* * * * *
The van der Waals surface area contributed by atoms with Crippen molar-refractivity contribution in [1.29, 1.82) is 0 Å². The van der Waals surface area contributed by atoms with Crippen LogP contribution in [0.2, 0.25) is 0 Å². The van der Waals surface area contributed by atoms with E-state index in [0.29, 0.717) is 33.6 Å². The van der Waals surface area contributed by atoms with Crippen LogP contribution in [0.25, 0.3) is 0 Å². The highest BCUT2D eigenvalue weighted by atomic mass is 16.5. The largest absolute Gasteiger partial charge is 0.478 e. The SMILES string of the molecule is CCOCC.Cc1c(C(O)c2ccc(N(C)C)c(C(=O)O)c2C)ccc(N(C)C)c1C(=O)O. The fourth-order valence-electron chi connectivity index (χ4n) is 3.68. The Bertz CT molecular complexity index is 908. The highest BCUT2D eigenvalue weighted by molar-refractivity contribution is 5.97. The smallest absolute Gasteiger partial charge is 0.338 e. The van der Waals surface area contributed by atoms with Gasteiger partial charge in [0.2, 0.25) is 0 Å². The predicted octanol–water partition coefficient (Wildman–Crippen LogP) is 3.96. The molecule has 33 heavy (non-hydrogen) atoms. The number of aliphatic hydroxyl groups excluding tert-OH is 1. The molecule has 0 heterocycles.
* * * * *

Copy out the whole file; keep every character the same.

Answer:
The van der Waals surface area contributed by atoms with Crippen molar-refractivity contribution in [1.29, 1.82) is 0 Å². The van der Waals surface area contributed by atoms with Crippen LogP contribution in [0.2, 0.25) is 0 Å². The van der Waals surface area contributed by atoms with E-state index in [0.29, 0.717) is 33.6 Å². The van der Waals surface area contributed by atoms with Crippen LogP contribution in [0.25, 0.3) is 0 Å². The highest BCUT2D eigenvalue weighted by atomic mass is 16.5. The largest absolute Gasteiger partial charge is 0.478 e. The SMILES string of the molecule is CCOCC.Cc1c(C(O)c2ccc(N(C)C)c(C(=O)O)c2C)ccc(N(C)C)c1C(=O)O. The fourth-order valence-electron chi connectivity index (χ4n) is 3.68. The Bertz CT molecular complexity index is 908. The highest BCUT2D eigenvalue weighted by molar-refractivity contribution is 5.97. The smallest absolute Gasteiger partial charge is 0.338 e. The van der Waals surface area contributed by atoms with Gasteiger partial charge in [0.2, 0.25) is 0 Å². The predicted octanol–water partition coefficient (Wildman–Crippen LogP) is 3.96. The molecule has 33 heavy (non-hydrogen) atoms. The number of aliphatic hydroxyl groups excluding tert-OH is 1. The molecule has 0 heterocycles.